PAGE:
I arrived at the Buddhist Cheer Rally not quite sure what the event would all entail, nor did I know what should/could do as a waguk who probably wouldn't understand a single word of what was said. I did know that it would be a colorful event and I was determined to capture it through my camera. I certainly didn't expect to be handed a metal pole containing two identical hanji paper lanterns and invited to march along in the Lotus Lantern Parade, starting from Dongguk University, through the busy streets including cultural Jongno Street, and ending up near Jogyesa Buddhist Temple.
See more photos on my Flickr page.
With a lantern in one hand, bag around across the shoulder, and a camera in the other, I marched alongside Koreans who were carrying identical lamps. Each lamp had been outfitted with a tiny light powered by a D-volt battery - a nice modern touch to a tradition dating back over a thousand years. Behind our group was one of several rowdy bands playing folk-style music and twirling the streamer attached to their hat.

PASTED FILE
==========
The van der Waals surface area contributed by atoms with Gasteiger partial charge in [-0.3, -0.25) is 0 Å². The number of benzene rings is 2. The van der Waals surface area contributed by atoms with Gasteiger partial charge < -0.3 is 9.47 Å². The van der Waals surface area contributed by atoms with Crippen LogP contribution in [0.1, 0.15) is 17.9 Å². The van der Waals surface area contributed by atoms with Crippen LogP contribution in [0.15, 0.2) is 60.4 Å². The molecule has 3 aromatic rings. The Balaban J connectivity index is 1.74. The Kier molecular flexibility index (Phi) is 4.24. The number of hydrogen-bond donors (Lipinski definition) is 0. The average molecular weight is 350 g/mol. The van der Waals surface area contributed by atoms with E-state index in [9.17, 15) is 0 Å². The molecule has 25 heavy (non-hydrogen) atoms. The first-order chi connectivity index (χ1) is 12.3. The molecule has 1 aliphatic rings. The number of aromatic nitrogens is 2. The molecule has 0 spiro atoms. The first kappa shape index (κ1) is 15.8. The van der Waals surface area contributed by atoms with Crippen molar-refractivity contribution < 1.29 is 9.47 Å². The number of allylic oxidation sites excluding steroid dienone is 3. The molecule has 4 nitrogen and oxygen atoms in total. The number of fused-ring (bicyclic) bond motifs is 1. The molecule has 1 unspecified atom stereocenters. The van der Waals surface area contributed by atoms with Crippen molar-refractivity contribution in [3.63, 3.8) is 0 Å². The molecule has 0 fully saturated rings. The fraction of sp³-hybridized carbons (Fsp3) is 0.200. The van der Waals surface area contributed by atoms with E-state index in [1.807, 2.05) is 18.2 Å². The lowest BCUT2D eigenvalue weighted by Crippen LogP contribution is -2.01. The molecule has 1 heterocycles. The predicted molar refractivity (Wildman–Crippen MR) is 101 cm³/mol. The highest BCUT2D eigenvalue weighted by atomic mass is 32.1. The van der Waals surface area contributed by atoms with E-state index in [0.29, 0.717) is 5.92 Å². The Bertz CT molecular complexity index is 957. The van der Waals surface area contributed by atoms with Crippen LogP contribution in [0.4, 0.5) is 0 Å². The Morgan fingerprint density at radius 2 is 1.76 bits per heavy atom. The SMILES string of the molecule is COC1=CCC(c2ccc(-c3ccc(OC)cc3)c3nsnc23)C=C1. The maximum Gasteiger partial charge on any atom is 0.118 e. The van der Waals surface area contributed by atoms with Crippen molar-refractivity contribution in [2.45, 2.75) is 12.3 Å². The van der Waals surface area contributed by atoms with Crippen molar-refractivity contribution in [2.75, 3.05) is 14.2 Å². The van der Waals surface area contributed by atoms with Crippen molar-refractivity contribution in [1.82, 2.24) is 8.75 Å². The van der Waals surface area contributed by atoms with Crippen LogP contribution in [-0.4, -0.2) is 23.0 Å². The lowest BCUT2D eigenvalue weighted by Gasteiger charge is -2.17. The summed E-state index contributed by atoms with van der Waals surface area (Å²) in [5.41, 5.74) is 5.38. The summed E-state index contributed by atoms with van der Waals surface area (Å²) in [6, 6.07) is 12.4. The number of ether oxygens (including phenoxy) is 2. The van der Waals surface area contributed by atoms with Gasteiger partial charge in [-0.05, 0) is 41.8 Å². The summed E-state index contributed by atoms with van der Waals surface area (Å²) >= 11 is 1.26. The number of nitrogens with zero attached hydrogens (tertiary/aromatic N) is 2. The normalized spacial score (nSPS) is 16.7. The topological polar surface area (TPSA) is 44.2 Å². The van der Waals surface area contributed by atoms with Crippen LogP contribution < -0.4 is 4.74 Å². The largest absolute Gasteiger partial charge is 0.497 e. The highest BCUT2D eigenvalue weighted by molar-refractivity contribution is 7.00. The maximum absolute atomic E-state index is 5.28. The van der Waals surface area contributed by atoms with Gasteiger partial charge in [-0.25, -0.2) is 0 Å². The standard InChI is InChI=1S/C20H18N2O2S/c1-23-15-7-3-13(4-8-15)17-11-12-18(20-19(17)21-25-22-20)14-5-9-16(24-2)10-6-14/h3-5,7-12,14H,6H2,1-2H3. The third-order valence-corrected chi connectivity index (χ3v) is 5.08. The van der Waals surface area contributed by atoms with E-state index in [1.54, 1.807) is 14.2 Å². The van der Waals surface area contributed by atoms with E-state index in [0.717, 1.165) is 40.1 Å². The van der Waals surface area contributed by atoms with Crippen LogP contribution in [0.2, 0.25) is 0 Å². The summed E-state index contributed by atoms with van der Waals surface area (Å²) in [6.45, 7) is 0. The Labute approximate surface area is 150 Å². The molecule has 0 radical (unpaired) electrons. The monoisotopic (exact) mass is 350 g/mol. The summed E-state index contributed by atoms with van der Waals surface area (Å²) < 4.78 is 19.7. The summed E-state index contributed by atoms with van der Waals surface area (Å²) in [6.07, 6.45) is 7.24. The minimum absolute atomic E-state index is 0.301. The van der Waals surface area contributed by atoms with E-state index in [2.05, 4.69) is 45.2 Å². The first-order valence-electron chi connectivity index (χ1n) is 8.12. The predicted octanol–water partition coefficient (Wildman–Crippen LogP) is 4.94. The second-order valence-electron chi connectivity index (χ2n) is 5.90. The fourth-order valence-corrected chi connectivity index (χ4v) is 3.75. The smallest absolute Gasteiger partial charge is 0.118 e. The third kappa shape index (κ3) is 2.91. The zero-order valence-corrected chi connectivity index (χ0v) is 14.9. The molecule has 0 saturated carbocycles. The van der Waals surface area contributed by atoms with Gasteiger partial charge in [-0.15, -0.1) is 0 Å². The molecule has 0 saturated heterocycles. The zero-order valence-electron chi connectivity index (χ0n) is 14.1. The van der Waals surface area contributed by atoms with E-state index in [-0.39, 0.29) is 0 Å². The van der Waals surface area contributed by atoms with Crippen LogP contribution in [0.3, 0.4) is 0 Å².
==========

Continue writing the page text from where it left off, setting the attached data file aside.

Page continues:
With the parade going through major intersections of the metropolitan city of Seoul, traffic cops let a group of lanters through and then allowed some of the backed-up traffic cross. This gave me some precious moments to take some better photos, properly gripping the d-SLR camera with both hands in the now night sky. At some intersections, floats bearing large sculptural figurative lanterns also made out of hanji paper proceded to wiggle their way into the parade. The combination of traditional and modern, coupled with the neon lights of buildings and huge LG screen displays was quite spectacular. Crowds consisted of people of all ages and nationalities. They cheered the marchers on, many of them holding illuminated lamps of their own. As the parade neared the end, some of the lantern-bearers began to give their lamps to spectators. Some spectators, particularly expats, wiggled their way into the parade, adding their own flair.
Although I knew I missed seeing some of the spectacular floats (including one animatronic dragon that spewed flames) and scenes as seen from the sideline, I knew that marching in the parade was an exciting participatory experience that also gave me a photographic perspective not possible as a spectator. I definitely plan on returning to next year's parade, but perhaps as a spectator. Who knows?